While I was sitting with a client, an employee delivered a piece of work that was late. My client quickly glanced at it, tossed it on to the table, then said, “He should be embarrassed to hand in this work to me.”
This employee totally ignored the importance of the assignment, handed in something sloppy and incomplete, and didn’t really care that what he delivered was unacceptable.
My client philosophized that one of the ways he defines a lack of accountability is when employees deliver work that should embarrass them.
Leaders need to clarify their expectations to their employees, but many times this just doesn’t happen. Employees get chewed out because they produce inadequate work, but they didn’t really have sufficient parameters.
This wasn’t the case with my client. He had specifically outlined his expectations, and, well, you know the rest of the story.
Leaders need to establish standards for what they expect. When you don’t do this, it opens the door for employees to produce whatever they feel like. You can’t expect your employees to follow high standards if you don’t reinforce the criteria.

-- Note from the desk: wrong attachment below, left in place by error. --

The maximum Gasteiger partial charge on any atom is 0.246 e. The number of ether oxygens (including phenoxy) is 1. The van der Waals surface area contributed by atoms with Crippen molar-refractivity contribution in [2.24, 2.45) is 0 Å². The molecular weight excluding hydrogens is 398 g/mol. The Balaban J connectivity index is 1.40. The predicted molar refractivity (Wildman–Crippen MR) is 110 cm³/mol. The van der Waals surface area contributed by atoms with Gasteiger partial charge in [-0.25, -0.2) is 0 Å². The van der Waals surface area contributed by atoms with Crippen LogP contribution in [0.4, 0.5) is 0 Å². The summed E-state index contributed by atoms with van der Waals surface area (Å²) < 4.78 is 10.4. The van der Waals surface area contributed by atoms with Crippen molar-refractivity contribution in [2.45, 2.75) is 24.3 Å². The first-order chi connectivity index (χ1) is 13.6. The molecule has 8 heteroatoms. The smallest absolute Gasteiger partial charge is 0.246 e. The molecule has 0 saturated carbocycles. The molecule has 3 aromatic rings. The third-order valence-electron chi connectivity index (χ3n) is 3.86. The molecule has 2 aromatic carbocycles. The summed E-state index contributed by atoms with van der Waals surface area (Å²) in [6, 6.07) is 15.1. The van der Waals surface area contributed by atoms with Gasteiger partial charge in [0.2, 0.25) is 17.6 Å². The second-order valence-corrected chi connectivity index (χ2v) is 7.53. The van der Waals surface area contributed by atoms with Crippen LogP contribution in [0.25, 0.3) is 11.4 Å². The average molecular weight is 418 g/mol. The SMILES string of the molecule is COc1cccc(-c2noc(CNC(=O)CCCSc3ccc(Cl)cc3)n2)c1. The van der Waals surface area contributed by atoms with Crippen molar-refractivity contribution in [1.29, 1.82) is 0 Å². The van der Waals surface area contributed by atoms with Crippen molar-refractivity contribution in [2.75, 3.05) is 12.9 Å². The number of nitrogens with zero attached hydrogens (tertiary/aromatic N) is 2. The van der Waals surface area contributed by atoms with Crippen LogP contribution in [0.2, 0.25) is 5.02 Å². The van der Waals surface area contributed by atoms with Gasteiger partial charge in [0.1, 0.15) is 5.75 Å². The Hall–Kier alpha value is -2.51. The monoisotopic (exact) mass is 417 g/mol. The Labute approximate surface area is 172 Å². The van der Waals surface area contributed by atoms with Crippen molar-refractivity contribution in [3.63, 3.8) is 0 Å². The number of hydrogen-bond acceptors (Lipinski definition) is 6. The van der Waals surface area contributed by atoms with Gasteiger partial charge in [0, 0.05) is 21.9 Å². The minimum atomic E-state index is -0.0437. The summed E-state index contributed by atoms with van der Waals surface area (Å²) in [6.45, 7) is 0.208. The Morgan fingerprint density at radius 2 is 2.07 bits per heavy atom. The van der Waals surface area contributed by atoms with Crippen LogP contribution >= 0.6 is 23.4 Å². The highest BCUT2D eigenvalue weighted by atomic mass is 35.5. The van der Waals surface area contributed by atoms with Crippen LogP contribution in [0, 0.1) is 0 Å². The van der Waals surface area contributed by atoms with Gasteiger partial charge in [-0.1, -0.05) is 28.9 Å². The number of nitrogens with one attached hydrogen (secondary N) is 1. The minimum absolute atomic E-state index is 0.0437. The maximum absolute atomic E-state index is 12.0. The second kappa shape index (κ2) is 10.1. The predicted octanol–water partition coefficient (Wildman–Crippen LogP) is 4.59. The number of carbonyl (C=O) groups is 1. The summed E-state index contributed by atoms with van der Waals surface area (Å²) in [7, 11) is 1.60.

You don’t need to worry about employees who desire to do their best, have pride in what they produce, and even go the extra mile to achieve it.
But what about those who do the minimum, rush through it so they can bolt out the door at 5:00, and act indifferently about how their work affects the bigger picture of their department?
If you want high standards, you need to reinforce your guidelines consistently. Telling people once isn’t going to change behavior, and accepting sloppy work and redoing it yourself isn’t going to hold your employees accountable.
Think about how you can regularly reinforce standards by actions and words. You’ll be teaching accountability, a stronger work ethic, and over time your employees will get the message that nothing less than the standards you set is acceptable.
Have a great week!